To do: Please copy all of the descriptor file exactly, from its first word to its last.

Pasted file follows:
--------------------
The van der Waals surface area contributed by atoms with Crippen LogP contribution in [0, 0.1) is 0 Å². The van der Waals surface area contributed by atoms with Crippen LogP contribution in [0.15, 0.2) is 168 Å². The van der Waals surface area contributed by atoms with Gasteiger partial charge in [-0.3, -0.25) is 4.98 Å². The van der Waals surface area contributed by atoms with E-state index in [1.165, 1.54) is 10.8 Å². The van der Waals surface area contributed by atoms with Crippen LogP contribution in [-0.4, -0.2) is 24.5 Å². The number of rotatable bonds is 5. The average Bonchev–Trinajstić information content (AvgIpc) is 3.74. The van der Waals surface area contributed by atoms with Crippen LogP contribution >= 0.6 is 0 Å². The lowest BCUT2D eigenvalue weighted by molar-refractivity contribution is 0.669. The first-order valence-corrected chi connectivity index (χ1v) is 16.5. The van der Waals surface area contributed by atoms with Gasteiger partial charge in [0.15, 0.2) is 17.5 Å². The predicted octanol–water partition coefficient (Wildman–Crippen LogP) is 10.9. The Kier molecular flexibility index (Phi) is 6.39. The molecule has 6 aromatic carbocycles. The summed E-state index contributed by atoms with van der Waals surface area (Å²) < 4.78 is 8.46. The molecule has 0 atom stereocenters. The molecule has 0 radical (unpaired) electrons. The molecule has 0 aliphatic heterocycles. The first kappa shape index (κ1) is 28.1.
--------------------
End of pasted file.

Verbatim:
The van der Waals surface area contributed by atoms with Crippen LogP contribution in [0, 0.1) is 0 Å². The van der Waals surface area contributed by atoms with Crippen LogP contribution in [0.15, 0.2) is 168 Å². The van der Waals surface area contributed by atoms with Gasteiger partial charge in [-0.3, -0.25) is 4.98 Å². The van der Waals surface area contributed by atoms with E-state index in [1.165, 1.54) is 10.8 Å². The van der Waals surface area contributed by atoms with Crippen LogP contribution in [-0.4, -0.2) is 24.5 Å². The number of rotatable bonds is 5. The average Bonchev–Trinajstić information content (AvgIpc) is 3.74. The van der Waals surface area contributed by atoms with Crippen LogP contribution >= 0.6 is 0 Å². The lowest BCUT2D eigenvalue weighted by molar-refractivity contribution is 0.669. The first-order valence-corrected chi connectivity index (χ1v) is 16.5. The van der Waals surface area contributed by atoms with Gasteiger partial charge in [0.15, 0.2) is 17.5 Å². The predicted octanol–water partition coefficient (Wildman–Crippen LogP) is 10.9. The Kier molecular flexibility index (Phi) is 6.39. The molecule has 6 aromatic carbocycles. The summed E-state index contributed by atoms with van der Waals surface area (Å²) < 4.78 is 8.46. The molecule has 0 atom stereocenters. The molecule has 0 radical (unpaired) electrons. The molecule has 0 aliphatic heterocycles. The first kappa shape index (κ1) is 28.1.